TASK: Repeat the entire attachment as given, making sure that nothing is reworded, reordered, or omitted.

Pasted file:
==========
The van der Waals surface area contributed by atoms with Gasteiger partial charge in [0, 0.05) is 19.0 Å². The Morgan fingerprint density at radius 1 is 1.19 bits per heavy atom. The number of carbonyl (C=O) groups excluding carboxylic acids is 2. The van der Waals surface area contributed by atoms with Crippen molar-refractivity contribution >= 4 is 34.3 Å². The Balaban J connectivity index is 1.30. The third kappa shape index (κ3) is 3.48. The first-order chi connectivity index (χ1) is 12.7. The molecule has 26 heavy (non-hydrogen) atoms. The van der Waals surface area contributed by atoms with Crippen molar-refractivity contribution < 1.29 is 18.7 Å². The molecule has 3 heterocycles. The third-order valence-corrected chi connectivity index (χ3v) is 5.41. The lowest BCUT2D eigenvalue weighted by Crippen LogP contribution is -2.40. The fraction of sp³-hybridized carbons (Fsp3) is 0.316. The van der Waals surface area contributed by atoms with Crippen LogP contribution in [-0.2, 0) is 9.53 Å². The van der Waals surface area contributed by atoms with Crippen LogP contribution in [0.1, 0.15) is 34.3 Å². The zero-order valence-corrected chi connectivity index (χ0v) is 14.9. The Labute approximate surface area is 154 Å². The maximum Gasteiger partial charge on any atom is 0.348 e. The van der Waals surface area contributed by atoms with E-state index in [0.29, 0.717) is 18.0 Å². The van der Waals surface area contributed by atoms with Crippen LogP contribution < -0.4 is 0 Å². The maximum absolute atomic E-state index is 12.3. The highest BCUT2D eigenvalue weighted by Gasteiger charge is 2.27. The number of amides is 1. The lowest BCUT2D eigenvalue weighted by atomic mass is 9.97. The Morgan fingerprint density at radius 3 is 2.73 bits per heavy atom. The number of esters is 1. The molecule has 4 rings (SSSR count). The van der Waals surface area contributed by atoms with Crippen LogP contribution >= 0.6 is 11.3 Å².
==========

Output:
The van der Waals surface area contributed by atoms with Gasteiger partial charge in [0, 0.05) is 19.0 Å². The Morgan fingerprint density at radius 1 is 1.19 bits per heavy atom. The number of carbonyl (C=O) groups excluding carboxylic acids is 2. The van der Waals surface area contributed by atoms with Crippen molar-refractivity contribution >= 4 is 34.3 Å². The Balaban J connectivity index is 1.30. The third kappa shape index (κ3) is 3.48. The first-order chi connectivity index (χ1) is 12.7. The molecule has 26 heavy (non-hydrogen) atoms. The van der Waals surface area contributed by atoms with Crippen molar-refractivity contribution < 1.29 is 18.7 Å². The molecule has 3 heterocycles. The third-order valence-corrected chi connectivity index (χ3v) is 5.41. The lowest BCUT2D eigenvalue weighted by Crippen LogP contribution is -2.40. The fraction of sp³-hybridized carbons (Fsp3) is 0.316. The van der Waals surface area contributed by atoms with Crippen LogP contribution in [-0.2, 0) is 9.53 Å². The van der Waals surface area contributed by atoms with Crippen LogP contribution in [0.1, 0.15) is 34.3 Å². The zero-order valence-corrected chi connectivity index (χ0v) is 14.9. The Labute approximate surface area is 154 Å². The maximum Gasteiger partial charge on any atom is 0.348 e. The van der Waals surface area contributed by atoms with E-state index in [0.29, 0.717) is 18.0 Å². The van der Waals surface area contributed by atoms with Crippen LogP contribution < -0.4 is 0 Å². The maximum absolute atomic E-state index is 12.3. The highest BCUT2D eigenvalue weighted by Gasteiger charge is 2.27. The number of amides is 1. The lowest BCUT2D eigenvalue weighted by atomic mass is 9.97. The Morgan fingerprint density at radius 3 is 2.73 bits per heavy atom. The number of esters is 1. The molecule has 4 rings (SSSR count). The van der Waals surface area contributed by atoms with Crippen LogP contribution >= 0.6 is 11.3 Å².